Ogilvy: It’s the only way I know how to do it…openly…I do it always with facts, and then that’s all, on the assumption that people…the consumer’s not a moron, you know…she’s your wife, and you must try not to insult her intelligence.
Heffner: And the advertising community, in general, does it use that approach, or…
Ogilvy: Turn the “telly” on and watch, and you tell me.
Heffner: Then again, then again the question is “why”, why are you…
Ogilvy: Stupidity, stupidity. I’m almost as stupid as any man alive, but I’m not so dumb as…
Heffner: You mean what they do doesn’t work?
Ogilvy: Most of the time it doesn’t work, but they never get found out. If we know what works in advertising…the people with coupons in their ads, you see, and every month they can count the coupons…they’ve either got your list, or they haven’t got your list. And they know what works. And what they do in their advertising is very different from what ordinary advertisers do…they follow up their commercials and their ads and here and they can’t see the target. They never know what the sales are. Sales go up; it may be the advertising, it may be a lot of other things. Awful lot of guesswork, even in these United States where most of the research is concentrated.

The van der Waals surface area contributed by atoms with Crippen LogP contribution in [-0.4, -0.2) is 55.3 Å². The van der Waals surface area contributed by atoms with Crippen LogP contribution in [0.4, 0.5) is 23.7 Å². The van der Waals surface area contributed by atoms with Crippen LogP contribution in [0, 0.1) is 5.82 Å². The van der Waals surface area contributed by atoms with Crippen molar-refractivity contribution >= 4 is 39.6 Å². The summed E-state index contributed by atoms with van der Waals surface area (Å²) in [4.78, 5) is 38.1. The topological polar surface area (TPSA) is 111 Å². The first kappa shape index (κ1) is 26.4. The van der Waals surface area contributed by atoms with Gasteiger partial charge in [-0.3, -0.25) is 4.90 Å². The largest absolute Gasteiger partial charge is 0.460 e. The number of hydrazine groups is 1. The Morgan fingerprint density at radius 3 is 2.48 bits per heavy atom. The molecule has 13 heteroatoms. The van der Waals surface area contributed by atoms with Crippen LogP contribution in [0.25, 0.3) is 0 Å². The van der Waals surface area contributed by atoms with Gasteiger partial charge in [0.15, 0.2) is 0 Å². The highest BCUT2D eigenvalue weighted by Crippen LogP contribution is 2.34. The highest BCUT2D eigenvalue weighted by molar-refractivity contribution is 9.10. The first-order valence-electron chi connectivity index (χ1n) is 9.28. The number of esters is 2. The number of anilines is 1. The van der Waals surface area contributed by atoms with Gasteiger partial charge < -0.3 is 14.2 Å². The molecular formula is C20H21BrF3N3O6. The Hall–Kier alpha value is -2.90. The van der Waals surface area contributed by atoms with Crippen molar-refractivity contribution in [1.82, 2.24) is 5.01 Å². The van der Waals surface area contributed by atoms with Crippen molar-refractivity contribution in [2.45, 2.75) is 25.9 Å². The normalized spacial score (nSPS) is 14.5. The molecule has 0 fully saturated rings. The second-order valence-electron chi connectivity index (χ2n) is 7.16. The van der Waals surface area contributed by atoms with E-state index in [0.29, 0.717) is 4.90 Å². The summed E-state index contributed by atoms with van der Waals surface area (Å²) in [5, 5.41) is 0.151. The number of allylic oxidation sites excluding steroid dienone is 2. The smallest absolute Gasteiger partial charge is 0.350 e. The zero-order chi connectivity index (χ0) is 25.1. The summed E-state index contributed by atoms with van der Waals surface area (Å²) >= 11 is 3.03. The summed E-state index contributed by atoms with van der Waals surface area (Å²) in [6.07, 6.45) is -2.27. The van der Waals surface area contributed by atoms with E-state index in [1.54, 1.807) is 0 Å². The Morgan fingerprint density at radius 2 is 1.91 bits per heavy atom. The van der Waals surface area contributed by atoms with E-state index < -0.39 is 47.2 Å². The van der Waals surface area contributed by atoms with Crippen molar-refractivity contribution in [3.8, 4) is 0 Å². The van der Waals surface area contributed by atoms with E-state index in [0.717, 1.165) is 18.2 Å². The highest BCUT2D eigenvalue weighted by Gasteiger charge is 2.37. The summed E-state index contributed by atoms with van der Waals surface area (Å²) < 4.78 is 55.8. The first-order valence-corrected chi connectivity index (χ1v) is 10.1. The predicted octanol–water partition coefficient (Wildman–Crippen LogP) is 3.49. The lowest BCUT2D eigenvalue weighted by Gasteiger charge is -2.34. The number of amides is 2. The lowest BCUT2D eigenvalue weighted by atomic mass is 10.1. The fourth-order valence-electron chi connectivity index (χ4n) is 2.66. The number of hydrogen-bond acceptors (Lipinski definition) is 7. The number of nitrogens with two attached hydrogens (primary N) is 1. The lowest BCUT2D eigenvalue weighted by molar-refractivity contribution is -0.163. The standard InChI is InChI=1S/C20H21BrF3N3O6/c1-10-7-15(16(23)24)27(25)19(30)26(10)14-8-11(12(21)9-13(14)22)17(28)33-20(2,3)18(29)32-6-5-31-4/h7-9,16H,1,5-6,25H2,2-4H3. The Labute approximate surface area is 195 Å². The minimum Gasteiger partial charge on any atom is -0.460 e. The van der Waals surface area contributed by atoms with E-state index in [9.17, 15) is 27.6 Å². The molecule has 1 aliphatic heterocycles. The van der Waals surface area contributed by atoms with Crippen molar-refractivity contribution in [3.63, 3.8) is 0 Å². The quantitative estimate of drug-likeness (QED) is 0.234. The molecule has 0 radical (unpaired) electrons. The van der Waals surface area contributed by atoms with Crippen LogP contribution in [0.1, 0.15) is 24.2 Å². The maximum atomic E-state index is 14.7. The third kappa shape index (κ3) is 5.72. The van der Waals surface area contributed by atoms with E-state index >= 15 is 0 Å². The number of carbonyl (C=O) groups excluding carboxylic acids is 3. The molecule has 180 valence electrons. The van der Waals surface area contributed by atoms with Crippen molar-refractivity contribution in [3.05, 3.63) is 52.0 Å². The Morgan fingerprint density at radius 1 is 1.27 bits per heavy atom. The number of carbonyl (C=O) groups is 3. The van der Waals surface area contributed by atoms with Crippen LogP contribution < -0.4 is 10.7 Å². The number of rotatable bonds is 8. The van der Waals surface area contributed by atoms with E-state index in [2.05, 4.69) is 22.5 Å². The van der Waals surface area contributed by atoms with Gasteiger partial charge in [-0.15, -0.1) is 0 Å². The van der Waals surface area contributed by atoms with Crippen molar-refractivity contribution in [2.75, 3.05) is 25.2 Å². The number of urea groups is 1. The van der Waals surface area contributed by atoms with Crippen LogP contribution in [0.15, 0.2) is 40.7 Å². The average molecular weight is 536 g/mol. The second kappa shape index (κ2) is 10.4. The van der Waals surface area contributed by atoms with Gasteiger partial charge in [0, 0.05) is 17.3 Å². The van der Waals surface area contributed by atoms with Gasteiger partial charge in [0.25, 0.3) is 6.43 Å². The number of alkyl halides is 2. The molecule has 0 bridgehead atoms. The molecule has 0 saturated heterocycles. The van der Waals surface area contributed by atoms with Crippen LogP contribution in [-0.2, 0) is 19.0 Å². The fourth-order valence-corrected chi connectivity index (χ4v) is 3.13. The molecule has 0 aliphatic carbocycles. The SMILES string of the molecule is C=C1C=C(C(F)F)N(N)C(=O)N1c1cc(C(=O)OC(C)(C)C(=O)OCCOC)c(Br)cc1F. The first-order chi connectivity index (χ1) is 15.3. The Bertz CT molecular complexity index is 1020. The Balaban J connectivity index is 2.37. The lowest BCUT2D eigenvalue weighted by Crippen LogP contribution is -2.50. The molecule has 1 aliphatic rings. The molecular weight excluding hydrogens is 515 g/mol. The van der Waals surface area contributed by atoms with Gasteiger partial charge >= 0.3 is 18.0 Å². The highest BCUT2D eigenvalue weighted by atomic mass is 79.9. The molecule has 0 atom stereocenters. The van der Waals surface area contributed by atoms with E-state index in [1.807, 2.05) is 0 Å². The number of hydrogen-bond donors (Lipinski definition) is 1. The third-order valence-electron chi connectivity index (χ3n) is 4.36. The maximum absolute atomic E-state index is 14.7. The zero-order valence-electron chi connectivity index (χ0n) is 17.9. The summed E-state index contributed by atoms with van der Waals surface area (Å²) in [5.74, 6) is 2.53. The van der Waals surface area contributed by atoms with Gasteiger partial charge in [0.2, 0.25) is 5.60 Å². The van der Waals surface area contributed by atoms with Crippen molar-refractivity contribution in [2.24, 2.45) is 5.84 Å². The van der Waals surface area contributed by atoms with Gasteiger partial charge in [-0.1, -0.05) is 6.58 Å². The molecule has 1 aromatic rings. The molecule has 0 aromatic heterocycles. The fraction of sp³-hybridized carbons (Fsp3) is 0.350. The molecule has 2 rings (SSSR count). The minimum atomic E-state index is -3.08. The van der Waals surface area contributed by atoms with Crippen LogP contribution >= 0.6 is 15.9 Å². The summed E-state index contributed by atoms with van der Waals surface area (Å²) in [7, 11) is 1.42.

Heffner: You know, I’m, I’m fascinated by that subject and the question of research and what it is we can know about human motivation. It should form the basis for another program. Right now I want to thank you for joining me today, David Ogilvy. Thanks so much for joining me on THE OPEN MIND. And thanks, too, to you in the audience. I hope you’ll join us again next time. Meanwhile, as an old friend used to say, “Good night, and good luck”.